Richmond Book Store

A place that I had never really explored, but always meant to was the Richmond Book Store. The store is hard to miss; sitting right off of West Broad Street, a small blue building, with large windows showing a vast array of teetering books through tall windows. It always looks like a scene out of a movie. For this reason, I decided to venture into the store, armed with a dirty camera lens, and a desperate need for blog post content.

Once inside the store, you get the impression that the store is more of something that came to being after someone spent too long hording books and other random objects. However, I think it adds to the overall aesthetic of the store. The eccentric music playing out of old speakers, combined with the fact that there is not a single new object in the building, makes for a small leap backwards in time. There is no place to sit and enjoy the journey; you have to stand, reading the books as others shove past you in the cramped rows of bookshelves. Overall, none of this really bothered me, due to me being a closet book-worm. I mostly just enjoyed reading the books.

My one complaint about the store would be the pricing. For used books, the prices are way too high. The other objects in the store are also priced above their value, making it far less compelling to buy a book. Most college students don’t have the money to buy overpriced books, even if it supports local business. Just for that, I think I’ll stick to my usual used book store back home. Either way, it’s a good place to check out, if not just to take a look at some books.

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Internet Identity

To me, digital identity is the way you present yourself to the online community as a whole, whether it be for business, or personal use. The assumption can be made that the way you are depicted online, is who you are in person. Digital identity should be constructed in a way that people view you as a positive figure in the online community, as well as in other social communities.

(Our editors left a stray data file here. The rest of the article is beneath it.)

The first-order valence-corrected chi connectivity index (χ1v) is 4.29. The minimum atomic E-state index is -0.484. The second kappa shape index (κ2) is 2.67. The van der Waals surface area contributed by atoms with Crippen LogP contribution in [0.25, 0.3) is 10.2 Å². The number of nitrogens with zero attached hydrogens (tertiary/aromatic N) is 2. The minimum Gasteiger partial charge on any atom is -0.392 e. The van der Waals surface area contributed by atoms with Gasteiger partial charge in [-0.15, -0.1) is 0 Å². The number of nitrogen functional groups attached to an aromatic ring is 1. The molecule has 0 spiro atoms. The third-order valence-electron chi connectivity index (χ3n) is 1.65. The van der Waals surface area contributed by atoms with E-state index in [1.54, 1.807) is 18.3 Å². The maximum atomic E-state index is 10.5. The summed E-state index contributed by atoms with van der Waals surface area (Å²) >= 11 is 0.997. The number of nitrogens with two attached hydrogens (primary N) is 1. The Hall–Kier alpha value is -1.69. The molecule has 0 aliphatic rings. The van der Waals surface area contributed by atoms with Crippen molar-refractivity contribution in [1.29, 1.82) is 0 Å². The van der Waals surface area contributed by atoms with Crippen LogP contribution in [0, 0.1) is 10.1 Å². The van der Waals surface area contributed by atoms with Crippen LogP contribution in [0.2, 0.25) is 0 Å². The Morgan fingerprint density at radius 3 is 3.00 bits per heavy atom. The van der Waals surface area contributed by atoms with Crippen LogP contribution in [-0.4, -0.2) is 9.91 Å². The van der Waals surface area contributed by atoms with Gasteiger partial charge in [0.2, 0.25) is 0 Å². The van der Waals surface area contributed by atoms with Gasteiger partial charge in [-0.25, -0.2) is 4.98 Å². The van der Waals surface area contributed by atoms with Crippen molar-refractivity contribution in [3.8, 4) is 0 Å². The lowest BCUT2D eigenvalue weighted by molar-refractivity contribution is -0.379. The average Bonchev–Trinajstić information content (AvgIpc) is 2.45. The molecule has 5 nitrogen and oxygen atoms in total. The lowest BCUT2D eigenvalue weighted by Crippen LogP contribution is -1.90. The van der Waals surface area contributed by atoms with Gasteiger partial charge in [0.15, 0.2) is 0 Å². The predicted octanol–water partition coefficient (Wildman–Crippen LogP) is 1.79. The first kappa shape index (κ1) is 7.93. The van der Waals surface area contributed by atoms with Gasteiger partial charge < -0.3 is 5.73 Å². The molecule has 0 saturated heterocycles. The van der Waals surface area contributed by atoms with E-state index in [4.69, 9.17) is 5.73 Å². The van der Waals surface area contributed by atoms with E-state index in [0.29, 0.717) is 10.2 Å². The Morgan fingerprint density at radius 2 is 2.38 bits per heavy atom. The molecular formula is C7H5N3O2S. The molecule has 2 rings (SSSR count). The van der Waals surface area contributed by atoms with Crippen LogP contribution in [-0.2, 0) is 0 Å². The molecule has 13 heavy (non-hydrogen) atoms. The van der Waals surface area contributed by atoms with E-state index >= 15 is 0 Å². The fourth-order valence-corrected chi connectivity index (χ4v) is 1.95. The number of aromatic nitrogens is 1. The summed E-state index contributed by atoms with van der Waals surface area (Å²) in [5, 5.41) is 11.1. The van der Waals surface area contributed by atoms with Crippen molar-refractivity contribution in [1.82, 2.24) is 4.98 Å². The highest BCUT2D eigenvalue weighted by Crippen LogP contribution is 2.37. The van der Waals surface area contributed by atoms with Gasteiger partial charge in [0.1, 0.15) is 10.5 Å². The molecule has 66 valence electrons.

I plan on constructing my digital identity in a way that most people won’t be able to see what I do online, through privacy filters and other methods. I obviously will be visible to most Google searches, however, when I google my name, the first results are a private FaceBook page, a MileSplit account, and my current RamPage that I post to. I hope to keep it this way, and add an online portfolio to my name soon.

I try to keep all posts professional, which is an incredibly vague term for the internet. Obviously, political affiliations, whether implied, or explicitly stated, may harm my chances at getting a job, as well as any religious views posted to social media websites. However, I’m a private person, so most of these I don’t have to worry about. My bigger problem is finding a way to curb my enthusiasm for colorful language when bantering with friends on social media websites, like Twitter. I however, try to not use my full name in the case that if anything where to happen, I’d be covered by some sort of anonymity. This can’t be the case when working on my portfolio, or other more professional internet outposts.

My online portfolio will be specific to my current interests and goals. It will cover various topics, such as a link to my blog, an art portfolio that includes up-to-date pieces, as well as a job resume. This way, I can cover my past achievements, as well as display my talents. It will make it easier to sell my image to a potential employer, as well as consolidate the amount of research said employer may have to do when looking into my past. I want to confine an interested person to as much filtered material as possible. Simply owing to the fact that I don’t want anyone to find something they could ever use against me. This hasn’t happened yet, nor have I put out any of such content, but I would rather take preventive measures in stopping the opportunity before it happens.